Conservation Featured

Effort improves trout habitat in Delaware watershed

Staffers from the New York Department of Environmental Conservation and Trout Unlimited collect trout for tagging as part of a the Eastern Brook Trout Habitat Restoration project in New York.

Trout Unlimited staff and Ashokan-Pepacton chapter members assisted NYS Department of Environmental Conservation in completing the East Branch Delaware River Trout Habitat Improvement Project (HIP). The project underway since 2016, was designed to better understand potential challenges facing trout in the watershed and to help develop mitigation and management strategies to reduce potential water quality and movement impacts caused by the Lake Wawaka dam in Halcottsville, NY. 

The project, spearheaded by concerned local TU members, included studying water temperatures, initiating strategic riparian plantings, tracking fish to better understand their movements within the system, reviewing road-stream crossings to assess their impacts on habitat and fish movement, and to engage the community in environmental service projects. 

Stream temperature data were collected from 2016 through 2020 using HOBO Water Temperature Pro v2 Data Loggers. Among other things, the information collected confirmed that the Wawaka Lake impoundment on the system is increasing temperatures downstream from the dam. The data, available HERE, will help the team prioritize sites for future restoration work, including riparian plantings that could help shade sections of the stream below the dam. 

In partnership with the Catskill Streams Buffer Initiative and the Arbor Day Foundation, the project team has already completed six separate planting events at priority locations downstream of the dam. The workdays drew 127 volunteers who planted 1,416 native shrubs and trees to create a 6.63-acre buffer along the stream.  

The fish-movement study consisted of installing stream-wide radio frequency identification (RFID) units at eight locations in the mainstem East Branch Delaware River and four major tributaries above and below Wawaka Lake.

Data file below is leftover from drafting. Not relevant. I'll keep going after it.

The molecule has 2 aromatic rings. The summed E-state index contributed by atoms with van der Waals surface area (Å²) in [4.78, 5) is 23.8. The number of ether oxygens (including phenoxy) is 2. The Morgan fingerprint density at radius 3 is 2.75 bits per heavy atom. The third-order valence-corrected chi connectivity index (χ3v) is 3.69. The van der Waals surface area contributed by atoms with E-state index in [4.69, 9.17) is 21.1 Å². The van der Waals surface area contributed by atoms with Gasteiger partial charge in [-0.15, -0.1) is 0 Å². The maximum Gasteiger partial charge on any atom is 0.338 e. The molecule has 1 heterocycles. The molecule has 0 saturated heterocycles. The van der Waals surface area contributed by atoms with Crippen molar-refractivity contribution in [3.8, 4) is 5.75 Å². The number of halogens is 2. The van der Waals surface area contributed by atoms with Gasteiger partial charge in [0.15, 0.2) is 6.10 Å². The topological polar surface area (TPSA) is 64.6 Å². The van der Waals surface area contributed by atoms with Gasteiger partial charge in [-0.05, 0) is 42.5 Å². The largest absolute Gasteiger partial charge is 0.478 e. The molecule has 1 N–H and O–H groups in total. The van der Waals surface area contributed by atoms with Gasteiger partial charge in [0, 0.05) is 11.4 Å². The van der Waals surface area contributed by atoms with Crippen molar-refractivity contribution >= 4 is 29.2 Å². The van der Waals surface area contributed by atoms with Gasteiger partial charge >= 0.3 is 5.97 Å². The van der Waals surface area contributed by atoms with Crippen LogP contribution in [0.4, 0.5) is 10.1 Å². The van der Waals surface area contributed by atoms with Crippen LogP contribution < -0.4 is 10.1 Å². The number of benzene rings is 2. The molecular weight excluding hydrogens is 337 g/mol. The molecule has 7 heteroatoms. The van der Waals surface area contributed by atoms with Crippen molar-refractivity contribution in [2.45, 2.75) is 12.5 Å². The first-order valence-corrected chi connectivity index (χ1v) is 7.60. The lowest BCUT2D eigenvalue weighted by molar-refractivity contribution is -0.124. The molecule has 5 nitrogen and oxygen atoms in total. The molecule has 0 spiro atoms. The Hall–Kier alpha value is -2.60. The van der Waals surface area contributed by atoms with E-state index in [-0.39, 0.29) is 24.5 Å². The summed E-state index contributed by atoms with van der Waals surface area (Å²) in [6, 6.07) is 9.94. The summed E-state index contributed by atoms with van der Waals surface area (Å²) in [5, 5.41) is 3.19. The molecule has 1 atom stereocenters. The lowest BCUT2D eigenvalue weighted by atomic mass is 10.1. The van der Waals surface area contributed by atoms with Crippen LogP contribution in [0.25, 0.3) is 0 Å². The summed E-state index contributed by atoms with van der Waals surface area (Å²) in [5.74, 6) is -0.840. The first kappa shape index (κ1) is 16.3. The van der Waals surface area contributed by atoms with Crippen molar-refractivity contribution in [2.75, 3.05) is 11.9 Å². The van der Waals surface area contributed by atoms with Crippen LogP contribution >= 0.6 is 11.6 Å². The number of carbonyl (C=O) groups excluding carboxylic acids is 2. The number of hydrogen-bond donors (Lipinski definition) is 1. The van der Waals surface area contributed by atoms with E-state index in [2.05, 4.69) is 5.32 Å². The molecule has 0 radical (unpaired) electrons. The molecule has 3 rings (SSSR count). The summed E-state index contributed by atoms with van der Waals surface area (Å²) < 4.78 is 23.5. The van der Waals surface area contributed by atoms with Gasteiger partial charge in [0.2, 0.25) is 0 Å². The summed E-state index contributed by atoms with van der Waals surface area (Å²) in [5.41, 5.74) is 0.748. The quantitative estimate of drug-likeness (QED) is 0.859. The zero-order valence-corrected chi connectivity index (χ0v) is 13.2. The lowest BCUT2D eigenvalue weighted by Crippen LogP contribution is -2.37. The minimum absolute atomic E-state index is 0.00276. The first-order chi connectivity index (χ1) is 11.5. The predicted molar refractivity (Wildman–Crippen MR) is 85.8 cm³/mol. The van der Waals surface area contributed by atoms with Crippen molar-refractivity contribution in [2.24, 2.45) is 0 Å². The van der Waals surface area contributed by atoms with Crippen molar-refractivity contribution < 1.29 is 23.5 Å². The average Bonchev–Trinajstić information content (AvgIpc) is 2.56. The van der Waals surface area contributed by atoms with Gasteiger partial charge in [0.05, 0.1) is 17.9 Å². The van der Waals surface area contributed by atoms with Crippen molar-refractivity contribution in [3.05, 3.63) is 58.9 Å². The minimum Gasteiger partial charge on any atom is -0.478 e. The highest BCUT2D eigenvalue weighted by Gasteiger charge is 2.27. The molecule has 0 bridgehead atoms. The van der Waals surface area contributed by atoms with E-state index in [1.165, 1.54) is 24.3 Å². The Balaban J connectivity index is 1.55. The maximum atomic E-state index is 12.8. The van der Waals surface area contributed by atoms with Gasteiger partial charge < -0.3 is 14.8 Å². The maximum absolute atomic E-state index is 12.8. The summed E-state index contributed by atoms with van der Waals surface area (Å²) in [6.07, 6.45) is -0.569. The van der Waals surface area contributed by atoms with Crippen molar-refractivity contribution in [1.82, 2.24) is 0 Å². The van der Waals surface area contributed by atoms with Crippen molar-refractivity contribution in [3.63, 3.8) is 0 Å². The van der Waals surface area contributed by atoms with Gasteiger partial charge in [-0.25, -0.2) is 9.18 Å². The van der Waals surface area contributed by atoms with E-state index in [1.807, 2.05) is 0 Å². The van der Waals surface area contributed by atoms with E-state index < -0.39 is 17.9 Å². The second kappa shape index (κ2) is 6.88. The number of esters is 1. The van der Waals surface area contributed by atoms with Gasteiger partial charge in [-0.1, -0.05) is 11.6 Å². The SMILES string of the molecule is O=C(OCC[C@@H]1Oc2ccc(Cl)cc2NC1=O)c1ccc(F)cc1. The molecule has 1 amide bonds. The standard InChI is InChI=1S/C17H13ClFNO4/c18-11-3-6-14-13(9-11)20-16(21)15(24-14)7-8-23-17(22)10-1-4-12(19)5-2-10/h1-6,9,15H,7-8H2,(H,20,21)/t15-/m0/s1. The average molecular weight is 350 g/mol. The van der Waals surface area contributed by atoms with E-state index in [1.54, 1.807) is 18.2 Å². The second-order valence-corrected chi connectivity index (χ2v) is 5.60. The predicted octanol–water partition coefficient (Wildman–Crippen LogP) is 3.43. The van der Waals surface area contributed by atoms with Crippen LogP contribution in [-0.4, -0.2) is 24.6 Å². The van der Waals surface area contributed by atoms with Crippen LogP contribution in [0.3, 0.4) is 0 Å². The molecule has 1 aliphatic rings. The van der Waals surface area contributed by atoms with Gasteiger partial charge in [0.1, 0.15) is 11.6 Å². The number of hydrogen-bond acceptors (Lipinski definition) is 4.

During the 2018 and 2019 field seasons, tags were implanted in 1,646 trout, including both brown and brook trout. Among the findings, researchers noted that most movement was downstream of the dam during the summer months as trout moved from the mainstem into cooler tributaries.  

In addition to the impacts caused by the Lake Wawaka dam, the project team were interested in better understanding the extent of habitat fragmentation and included a culvert survey as part of the project. Of 110 road-stream crossings surveyed, 40 are potential barriers to trout and four of those barriers are flagged as being in poor condition.   

According to Caroline Shafer, TU’s field technician in NY, “The survey results will help inform decisions about future projects to replace or improve those sites, which will not only allow better fish passage but can also make the crossings more resilient to flood damage.” 

Steve Swenson, NYS DEC Senior Ecologist and a lead researcher on the project agrees that, “The data collected as part of the project will allow for more strategic and targeted restoration work in the watershed.” 

Funding for the East Branch HIP was provided by NYC Environmental Protection through the Delaware County East Branch Stream Management Improvement Program administered by Delaware County Soil and Water Conservation District